This post contains affiliate links for which I receive compensation

Machine quilting stitches: Stopping, traveling, and starting

by Kathy Tabb
(Interlochen, MI)

I have seen demos where a quilter is quilting, say outline quilting.

She/he will get to a point where she wants to stop and "hop" to the next area (like across a sashing strip) and begin again. But she does NOT break thread; she just pulls on the needle thread for about 5 or 6 inches, re-positions the needle where she wants to start again, and away she goes.

It looks like a great way EXCEPT is sure doesn't work for me. When I finish, I usually find that several of the stitches have pulled out. She doesn't appear to be doing any micro-stitching.

How does she do this without any stitch raveling?????


Excellent observations! You may have your answer in the first few words of your question.

IF what you're seeing is truly in a demonstration, the quilter may be just trying to save time by not tying off and restarting pulling the bobbin thread to the top.

I know that when I demonstrate in my machine quilting classes, I'll do the same thing...lift the press foot, pull out some thread and move over...but for the first few times I've done it correctly so that my students can get the hang of it. (Actually after your question, I will drop that practice, since I want my students to develop good quilting habits. This short cut may not enforce the practice...with students remembering what I did and not what I said.)

The other possibility (if this is an actual quilt she's working on and not a 'practice' or 'demo' piece) is that her/his standards are different.

While I always knot and bury my thread tails or tie-off with micro-stitching (and not back stitching) others may choose not to with their own quilts. We all have different reasons for quilting, different expectations from how we choose to spend out time. For some, just the act of quilting is their fulfillment and that might be part of the demonstrations that you've seen.

Reality Check

Thread tails do and can pull out when a quilt is used, washed or folded.

If quilting stitches coming undone bothers you (and it WAY bothers me, but that is MY opinion on MY quilts) then make sure you tie off your stitches, either with micro-stitching or hand knotting and burying the thread tails.

One more thing as I re-read your question...

I do hop over to the next place for machine quilting and leave the thread connected...particularly for areas where there is no danger of sewing over these 'traveling' threads. However, I do use the micro-stitching technique both before and after I travel to secure my thread tails. As I go back to clip the thread tails, I'll clip the top thread first and then give a slight tug on the bobbin thread to pull any 'thread nub' into the quilt layers to avoid that little thread 'bloom' that can happen if the needle thread isn't cut close enough to the quilt top.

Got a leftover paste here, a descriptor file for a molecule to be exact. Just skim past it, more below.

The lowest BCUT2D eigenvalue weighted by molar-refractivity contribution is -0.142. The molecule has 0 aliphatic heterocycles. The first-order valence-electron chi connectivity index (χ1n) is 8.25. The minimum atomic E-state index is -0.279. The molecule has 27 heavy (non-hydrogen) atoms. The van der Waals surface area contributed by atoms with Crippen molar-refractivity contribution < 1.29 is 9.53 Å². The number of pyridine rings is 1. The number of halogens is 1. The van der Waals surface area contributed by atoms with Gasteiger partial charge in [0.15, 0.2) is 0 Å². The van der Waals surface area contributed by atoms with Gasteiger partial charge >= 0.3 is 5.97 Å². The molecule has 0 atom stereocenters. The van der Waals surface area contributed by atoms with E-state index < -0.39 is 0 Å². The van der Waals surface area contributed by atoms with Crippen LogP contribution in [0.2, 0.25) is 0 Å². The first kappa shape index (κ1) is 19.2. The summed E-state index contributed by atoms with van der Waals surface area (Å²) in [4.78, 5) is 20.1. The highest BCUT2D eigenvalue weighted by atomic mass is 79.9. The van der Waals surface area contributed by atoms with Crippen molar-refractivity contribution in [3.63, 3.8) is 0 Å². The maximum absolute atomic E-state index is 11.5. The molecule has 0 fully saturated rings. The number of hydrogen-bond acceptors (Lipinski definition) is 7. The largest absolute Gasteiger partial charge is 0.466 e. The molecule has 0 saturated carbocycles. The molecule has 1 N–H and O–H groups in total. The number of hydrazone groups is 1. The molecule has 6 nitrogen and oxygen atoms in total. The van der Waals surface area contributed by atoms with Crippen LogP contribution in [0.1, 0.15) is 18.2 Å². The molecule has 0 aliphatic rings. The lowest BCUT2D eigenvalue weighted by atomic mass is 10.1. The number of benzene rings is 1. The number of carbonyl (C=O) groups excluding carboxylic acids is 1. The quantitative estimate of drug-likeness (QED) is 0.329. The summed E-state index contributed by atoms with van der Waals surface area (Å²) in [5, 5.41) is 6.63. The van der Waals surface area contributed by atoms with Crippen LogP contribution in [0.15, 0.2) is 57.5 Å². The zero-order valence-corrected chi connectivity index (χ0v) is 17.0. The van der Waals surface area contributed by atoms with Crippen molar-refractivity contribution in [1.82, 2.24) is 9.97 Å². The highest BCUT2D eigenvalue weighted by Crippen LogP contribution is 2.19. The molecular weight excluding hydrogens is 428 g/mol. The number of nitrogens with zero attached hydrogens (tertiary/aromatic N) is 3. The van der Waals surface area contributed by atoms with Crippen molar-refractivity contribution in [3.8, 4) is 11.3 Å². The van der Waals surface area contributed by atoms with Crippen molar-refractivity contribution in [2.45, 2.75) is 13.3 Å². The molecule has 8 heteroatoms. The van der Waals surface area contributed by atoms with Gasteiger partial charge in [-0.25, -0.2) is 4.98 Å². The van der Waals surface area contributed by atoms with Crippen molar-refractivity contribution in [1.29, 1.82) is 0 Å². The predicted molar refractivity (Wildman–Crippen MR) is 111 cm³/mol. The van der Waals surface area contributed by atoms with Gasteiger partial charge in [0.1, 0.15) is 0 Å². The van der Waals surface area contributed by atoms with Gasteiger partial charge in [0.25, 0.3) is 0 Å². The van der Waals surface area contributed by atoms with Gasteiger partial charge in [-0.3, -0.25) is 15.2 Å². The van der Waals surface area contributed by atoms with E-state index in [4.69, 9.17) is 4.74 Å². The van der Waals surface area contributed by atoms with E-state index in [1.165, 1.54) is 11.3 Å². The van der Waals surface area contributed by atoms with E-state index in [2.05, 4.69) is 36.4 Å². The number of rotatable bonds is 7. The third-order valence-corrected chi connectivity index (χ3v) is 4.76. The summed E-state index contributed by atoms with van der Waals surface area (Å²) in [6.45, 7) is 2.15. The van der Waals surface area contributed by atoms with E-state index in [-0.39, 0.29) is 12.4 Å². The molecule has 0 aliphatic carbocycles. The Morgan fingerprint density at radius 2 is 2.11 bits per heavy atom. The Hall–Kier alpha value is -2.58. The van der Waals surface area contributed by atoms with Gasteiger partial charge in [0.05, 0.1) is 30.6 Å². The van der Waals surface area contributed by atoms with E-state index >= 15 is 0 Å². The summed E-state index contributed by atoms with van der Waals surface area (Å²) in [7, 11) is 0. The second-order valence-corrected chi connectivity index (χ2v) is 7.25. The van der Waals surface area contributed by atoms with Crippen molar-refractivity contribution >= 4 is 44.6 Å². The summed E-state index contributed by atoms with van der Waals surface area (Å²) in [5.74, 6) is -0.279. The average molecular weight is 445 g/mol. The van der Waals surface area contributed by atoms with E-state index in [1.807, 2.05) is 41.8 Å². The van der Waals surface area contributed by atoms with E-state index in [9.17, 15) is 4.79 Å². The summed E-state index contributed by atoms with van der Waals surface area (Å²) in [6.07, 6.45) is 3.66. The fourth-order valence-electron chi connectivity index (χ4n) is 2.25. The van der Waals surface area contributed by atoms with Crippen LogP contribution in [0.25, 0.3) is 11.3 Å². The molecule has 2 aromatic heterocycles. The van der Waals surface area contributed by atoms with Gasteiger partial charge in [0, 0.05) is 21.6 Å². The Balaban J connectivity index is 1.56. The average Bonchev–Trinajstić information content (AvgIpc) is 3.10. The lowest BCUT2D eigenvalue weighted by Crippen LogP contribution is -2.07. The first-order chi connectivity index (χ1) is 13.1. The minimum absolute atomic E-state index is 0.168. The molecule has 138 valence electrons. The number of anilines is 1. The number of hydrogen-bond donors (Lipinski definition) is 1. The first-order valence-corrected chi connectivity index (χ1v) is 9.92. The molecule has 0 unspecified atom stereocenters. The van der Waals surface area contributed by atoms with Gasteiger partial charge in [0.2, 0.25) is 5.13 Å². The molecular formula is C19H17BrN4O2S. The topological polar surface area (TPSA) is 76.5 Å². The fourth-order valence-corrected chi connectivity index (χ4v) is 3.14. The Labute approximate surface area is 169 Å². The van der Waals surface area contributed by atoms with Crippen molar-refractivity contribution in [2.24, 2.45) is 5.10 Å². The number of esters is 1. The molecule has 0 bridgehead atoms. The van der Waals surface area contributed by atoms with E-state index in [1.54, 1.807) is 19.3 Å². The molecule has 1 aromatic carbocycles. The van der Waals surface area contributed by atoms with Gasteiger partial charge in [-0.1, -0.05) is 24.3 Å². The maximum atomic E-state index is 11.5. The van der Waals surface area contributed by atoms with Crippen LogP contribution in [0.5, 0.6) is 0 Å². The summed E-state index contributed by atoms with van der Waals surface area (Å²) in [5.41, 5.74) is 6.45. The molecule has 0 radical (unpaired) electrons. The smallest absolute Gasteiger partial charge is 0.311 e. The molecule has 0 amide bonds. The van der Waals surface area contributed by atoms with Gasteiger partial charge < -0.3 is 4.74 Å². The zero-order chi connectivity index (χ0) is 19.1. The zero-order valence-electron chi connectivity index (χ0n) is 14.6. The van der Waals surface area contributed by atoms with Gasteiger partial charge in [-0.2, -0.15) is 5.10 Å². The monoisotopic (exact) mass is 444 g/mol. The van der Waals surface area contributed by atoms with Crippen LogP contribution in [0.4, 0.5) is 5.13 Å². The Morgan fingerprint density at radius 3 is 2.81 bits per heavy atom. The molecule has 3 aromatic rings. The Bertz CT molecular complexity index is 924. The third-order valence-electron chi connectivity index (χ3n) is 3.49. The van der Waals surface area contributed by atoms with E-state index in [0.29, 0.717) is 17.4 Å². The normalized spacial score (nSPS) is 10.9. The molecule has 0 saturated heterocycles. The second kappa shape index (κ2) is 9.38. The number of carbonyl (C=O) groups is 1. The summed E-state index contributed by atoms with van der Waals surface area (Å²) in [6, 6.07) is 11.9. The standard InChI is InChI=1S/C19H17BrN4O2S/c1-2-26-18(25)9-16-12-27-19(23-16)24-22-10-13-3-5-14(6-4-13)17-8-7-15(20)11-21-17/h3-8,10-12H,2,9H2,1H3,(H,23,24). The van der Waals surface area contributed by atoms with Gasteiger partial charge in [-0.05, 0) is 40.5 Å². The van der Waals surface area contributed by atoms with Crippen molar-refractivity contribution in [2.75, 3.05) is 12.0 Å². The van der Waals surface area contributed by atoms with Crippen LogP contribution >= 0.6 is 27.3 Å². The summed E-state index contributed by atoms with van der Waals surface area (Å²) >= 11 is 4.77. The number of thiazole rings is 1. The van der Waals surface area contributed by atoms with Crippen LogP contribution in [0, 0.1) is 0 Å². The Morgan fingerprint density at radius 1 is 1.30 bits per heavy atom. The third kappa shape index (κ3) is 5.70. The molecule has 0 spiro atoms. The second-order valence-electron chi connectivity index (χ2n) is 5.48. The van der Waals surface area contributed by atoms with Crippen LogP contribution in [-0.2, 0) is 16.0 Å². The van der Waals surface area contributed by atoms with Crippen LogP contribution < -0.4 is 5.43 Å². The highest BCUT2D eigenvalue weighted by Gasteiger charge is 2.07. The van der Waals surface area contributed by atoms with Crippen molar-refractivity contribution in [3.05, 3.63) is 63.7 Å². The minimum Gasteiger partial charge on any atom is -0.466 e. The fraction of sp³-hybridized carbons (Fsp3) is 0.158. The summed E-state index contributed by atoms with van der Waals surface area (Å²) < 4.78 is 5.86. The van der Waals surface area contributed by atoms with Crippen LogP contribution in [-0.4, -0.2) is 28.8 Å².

I hope this has added to your perspective of what you're seeing when you see quilting demos.


Julie Baird

Comments for Machine quilting stitches: Stopping, traveling, and starting

Click here to add your own comments

Reveling stitches
by: Erin


Since you mentioned raveling stitches at the start or stop, I was wondering what you can do about that after the fact?

I've seen somewhere the micro-stitching wasn't enough to hold and now stitches are pulling out as the quilt is used.

Is there anything that can be done to stop this or prevent it from worsening with such short thread tales that were already trimmed when the quilting was done.



From the Editor: If the quilt was already finished and something started to unravel—since there's already so many quilts in my head that I want to make—I think I would go back in with a monofilament thread (I do love my monofilament) and go over the area again with micro stitching.

I'm not one to go back and pick out quilting after the quilt is finished.

If I was concerned about this new micro-stitching unraveling, then I would leave thread tails long enough to tie off with on both ends of the stitching, and knot and bury them in the quilt sandwich.

The over-stitching should stop the unraveling.

I hope this helps.


Julie Baird

Click here to add your own comments

Return to GQP's Quilting Forum.

This article was printed from

Print Article

Follow Us